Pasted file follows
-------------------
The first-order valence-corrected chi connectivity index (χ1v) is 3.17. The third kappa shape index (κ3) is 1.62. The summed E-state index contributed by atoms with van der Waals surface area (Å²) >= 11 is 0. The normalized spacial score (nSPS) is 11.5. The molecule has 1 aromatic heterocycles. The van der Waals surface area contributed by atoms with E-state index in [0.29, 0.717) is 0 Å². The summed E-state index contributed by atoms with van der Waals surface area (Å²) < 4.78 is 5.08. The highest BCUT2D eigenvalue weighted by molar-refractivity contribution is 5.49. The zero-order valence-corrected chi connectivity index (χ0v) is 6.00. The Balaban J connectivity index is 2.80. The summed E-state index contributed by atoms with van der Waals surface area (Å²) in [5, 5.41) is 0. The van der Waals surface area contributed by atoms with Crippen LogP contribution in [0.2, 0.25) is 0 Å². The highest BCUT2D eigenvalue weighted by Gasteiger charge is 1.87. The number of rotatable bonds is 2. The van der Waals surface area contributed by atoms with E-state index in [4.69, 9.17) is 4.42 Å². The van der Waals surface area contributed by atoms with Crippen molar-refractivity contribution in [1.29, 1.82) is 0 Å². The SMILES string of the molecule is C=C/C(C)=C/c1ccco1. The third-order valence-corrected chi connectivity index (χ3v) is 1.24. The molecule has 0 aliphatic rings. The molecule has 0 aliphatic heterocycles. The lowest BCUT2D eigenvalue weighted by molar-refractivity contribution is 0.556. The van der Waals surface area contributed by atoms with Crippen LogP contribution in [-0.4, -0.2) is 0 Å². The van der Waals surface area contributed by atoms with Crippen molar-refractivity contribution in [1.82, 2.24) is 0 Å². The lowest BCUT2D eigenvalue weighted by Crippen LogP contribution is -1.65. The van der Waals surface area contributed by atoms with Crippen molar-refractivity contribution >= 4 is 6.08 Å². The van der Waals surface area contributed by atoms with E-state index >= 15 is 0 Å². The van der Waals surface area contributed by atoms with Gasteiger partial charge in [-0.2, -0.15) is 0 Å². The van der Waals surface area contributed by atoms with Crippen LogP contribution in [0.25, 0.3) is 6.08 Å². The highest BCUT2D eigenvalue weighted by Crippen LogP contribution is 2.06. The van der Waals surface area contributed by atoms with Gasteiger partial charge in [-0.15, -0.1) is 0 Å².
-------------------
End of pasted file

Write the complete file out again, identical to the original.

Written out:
The first-order valence-corrected chi connectivity index (χ1v) is 3.17. The third kappa shape index (κ3) is 1.62. The summed E-state index contributed by atoms with van der Waals surface area (Å²) >= 11 is 0. The normalized spacial score (nSPS) is 11.5. The molecule has 1 aromatic heterocycles. The van der Waals surface area contributed by atoms with E-state index in [0.29, 0.717) is 0 Å². The summed E-state index contributed by atoms with van der Waals surface area (Å²) < 4.78 is 5.08. The highest BCUT2D eigenvalue weighted by molar-refractivity contribution is 5.49. The zero-order valence-corrected chi connectivity index (χ0v) is 6.00. The Balaban J connectivity index is 2.80. The summed E-state index contributed by atoms with van der Waals surface area (Å²) in [5, 5.41) is 0. The van der Waals surface area contributed by atoms with Crippen LogP contribution in [0.2, 0.25) is 0 Å². The highest BCUT2D eigenvalue weighted by Gasteiger charge is 1.87. The number of rotatable bonds is 2. The van der Waals surface area contributed by atoms with E-state index in [4.69, 9.17) is 4.42 Å². The van der Waals surface area contributed by atoms with Crippen molar-refractivity contribution in [1.29, 1.82) is 0 Å². The SMILES string of the molecule is C=C/C(C)=C/c1ccco1. The third-order valence-corrected chi connectivity index (χ3v) is 1.24. The molecule has 0 aliphatic rings. The molecule has 0 aliphatic heterocycles. The lowest BCUT2D eigenvalue weighted by molar-refractivity contribution is 0.556. The van der Waals surface area contributed by atoms with Crippen LogP contribution in [-0.4, -0.2) is 0 Å². The van der Waals surface area contributed by atoms with Crippen molar-refractivity contribution in [1.82, 2.24) is 0 Å². The lowest BCUT2D eigenvalue weighted by Crippen LogP contribution is -1.65. The van der Waals surface area contributed by atoms with Crippen molar-refractivity contribution >= 4 is 6.08 Å². The van der Waals surface area contributed by atoms with E-state index >= 15 is 0 Å². The van der Waals surface area contributed by atoms with Gasteiger partial charge in [-0.2, -0.15) is 0 Å². The van der Waals surface area contributed by atoms with Crippen LogP contribution in [0.25, 0.3) is 6.08 Å². The highest BCUT2D eigenvalue weighted by Crippen LogP contribution is 2.06. The van der Waals surface area contributed by atoms with Gasteiger partial charge in [-0.15, -0.1) is 0 Å².